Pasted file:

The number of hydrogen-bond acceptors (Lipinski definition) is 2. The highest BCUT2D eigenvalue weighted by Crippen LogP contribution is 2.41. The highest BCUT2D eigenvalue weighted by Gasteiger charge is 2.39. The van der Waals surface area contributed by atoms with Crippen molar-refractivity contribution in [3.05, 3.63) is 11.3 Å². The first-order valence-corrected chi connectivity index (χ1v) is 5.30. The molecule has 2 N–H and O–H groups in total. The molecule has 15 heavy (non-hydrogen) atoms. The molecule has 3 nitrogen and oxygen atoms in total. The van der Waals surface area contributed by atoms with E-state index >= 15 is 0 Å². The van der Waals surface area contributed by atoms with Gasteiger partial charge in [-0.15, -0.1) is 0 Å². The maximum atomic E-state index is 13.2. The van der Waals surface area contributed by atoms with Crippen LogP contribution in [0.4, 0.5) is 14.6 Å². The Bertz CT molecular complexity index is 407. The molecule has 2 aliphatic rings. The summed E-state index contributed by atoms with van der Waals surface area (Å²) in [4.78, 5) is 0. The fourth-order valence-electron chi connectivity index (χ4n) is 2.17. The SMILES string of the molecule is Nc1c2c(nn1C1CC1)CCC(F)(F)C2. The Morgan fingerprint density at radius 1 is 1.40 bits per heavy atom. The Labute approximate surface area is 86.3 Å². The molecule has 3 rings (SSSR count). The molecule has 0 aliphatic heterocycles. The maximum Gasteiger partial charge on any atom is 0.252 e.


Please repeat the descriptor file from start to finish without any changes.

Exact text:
The number of hydrogen-bond acceptors (Lipinski definition) is 2. The highest BCUT2D eigenvalue weighted by Crippen LogP contribution is 2.41. The highest BCUT2D eigenvalue weighted by Gasteiger charge is 2.39. The van der Waals surface area contributed by atoms with Crippen molar-refractivity contribution in [3.05, 3.63) is 11.3 Å². The first-order valence-corrected chi connectivity index (χ1v) is 5.30. The molecule has 2 N–H and O–H groups in total. The molecule has 15 heavy (non-hydrogen) atoms. The molecule has 3 nitrogen and oxygen atoms in total. The van der Waals surface area contributed by atoms with E-state index >= 15 is 0 Å². The van der Waals surface area contributed by atoms with Gasteiger partial charge in [-0.15, -0.1) is 0 Å². The maximum atomic E-state index is 13.2. The van der Waals surface area contributed by atoms with Crippen LogP contribution in [0.4, 0.5) is 14.6 Å². The Bertz CT molecular complexity index is 407. The molecule has 2 aliphatic rings. The summed E-state index contributed by atoms with van der Waals surface area (Å²) in [4.78, 5) is 0. The fourth-order valence-electron chi connectivity index (χ4n) is 2.17. The SMILES string of the molecule is Nc1c2c(nn1C1CC1)CCC(F)(F)C2. The Morgan fingerprint density at radius 1 is 1.40 bits per heavy atom. The Labute approximate surface area is 86.3 Å². The molecule has 3 rings (SSSR count). The molecule has 0 aliphatic heterocycles. The maximum Gasteiger partial charge on any atom is 0.252 e.